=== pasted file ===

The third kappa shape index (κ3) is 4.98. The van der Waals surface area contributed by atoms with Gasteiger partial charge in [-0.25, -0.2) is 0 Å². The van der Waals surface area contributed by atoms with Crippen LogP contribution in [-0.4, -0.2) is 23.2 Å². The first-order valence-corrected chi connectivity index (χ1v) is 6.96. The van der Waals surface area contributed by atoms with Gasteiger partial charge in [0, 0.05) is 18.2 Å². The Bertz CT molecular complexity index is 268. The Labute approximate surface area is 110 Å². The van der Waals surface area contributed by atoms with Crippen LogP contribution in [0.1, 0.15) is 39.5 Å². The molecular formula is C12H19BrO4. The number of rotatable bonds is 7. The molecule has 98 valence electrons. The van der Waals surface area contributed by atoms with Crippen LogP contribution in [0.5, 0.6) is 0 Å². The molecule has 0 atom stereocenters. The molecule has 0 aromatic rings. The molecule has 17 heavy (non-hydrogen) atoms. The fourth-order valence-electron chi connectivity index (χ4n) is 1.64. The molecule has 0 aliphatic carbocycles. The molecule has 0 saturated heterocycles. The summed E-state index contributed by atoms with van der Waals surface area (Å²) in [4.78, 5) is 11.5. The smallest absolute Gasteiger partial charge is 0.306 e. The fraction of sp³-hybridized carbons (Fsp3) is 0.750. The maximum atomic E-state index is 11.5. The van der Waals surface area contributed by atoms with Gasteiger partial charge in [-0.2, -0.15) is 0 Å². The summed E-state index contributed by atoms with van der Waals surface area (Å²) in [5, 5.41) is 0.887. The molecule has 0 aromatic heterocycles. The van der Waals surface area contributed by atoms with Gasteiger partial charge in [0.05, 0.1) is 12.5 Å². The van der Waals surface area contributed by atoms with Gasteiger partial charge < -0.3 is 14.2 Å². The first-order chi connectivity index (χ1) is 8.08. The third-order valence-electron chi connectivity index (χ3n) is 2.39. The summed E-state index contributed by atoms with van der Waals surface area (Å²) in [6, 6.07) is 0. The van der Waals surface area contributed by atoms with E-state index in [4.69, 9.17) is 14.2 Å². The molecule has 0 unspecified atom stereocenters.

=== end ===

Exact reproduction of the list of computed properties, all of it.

The third kappa shape index (κ3) is 4.98. The van der Waals surface area contributed by atoms with Gasteiger partial charge in [-0.25, -0.2) is 0 Å². The van der Waals surface area contributed by atoms with Crippen LogP contribution in [-0.4, -0.2) is 23.2 Å². The first-order valence-corrected chi connectivity index (χ1v) is 6.96. The van der Waals surface area contributed by atoms with Gasteiger partial charge in [0, 0.05) is 18.2 Å². The Bertz CT molecular complexity index is 268. The Labute approximate surface area is 110 Å². The van der Waals surface area contributed by atoms with Crippen LogP contribution in [0.1, 0.15) is 39.5 Å². The molecular formula is C12H19BrO4. The number of rotatable bonds is 7. The molecule has 98 valence electrons. The van der Waals surface area contributed by atoms with Crippen LogP contribution in [0.5, 0.6) is 0 Å². The molecule has 0 atom stereocenters. The molecule has 0 aromatic rings. The molecule has 17 heavy (non-hydrogen) atoms. The fourth-order valence-electron chi connectivity index (χ4n) is 1.64. The molecule has 0 aliphatic carbocycles. The molecule has 0 saturated heterocycles. The summed E-state index contributed by atoms with van der Waals surface area (Å²) in [4.78, 5) is 11.5. The smallest absolute Gasteiger partial charge is 0.306 e. The fraction of sp³-hybridized carbons (Fsp3) is 0.750. The maximum atomic E-state index is 11.5. The van der Waals surface area contributed by atoms with Gasteiger partial charge in [-0.2, -0.15) is 0 Å². The summed E-state index contributed by atoms with van der Waals surface area (Å²) in [5, 5.41) is 0.887. The molecule has 0 aromatic heterocycles. The van der Waals surface area contributed by atoms with Gasteiger partial charge in [0.05, 0.1) is 12.5 Å². The van der Waals surface area contributed by atoms with Gasteiger partial charge < -0.3 is 14.2 Å². The first-order chi connectivity index (χ1) is 8.08. The third-order valence-electron chi connectivity index (χ3n) is 2.39. The summed E-state index contributed by atoms with van der Waals surface area (Å²) in [6, 6.07) is 0. The van der Waals surface area contributed by atoms with E-state index in [4.69, 9.17) is 14.2 Å². The molecule has 0 unspecified atom stereocenters.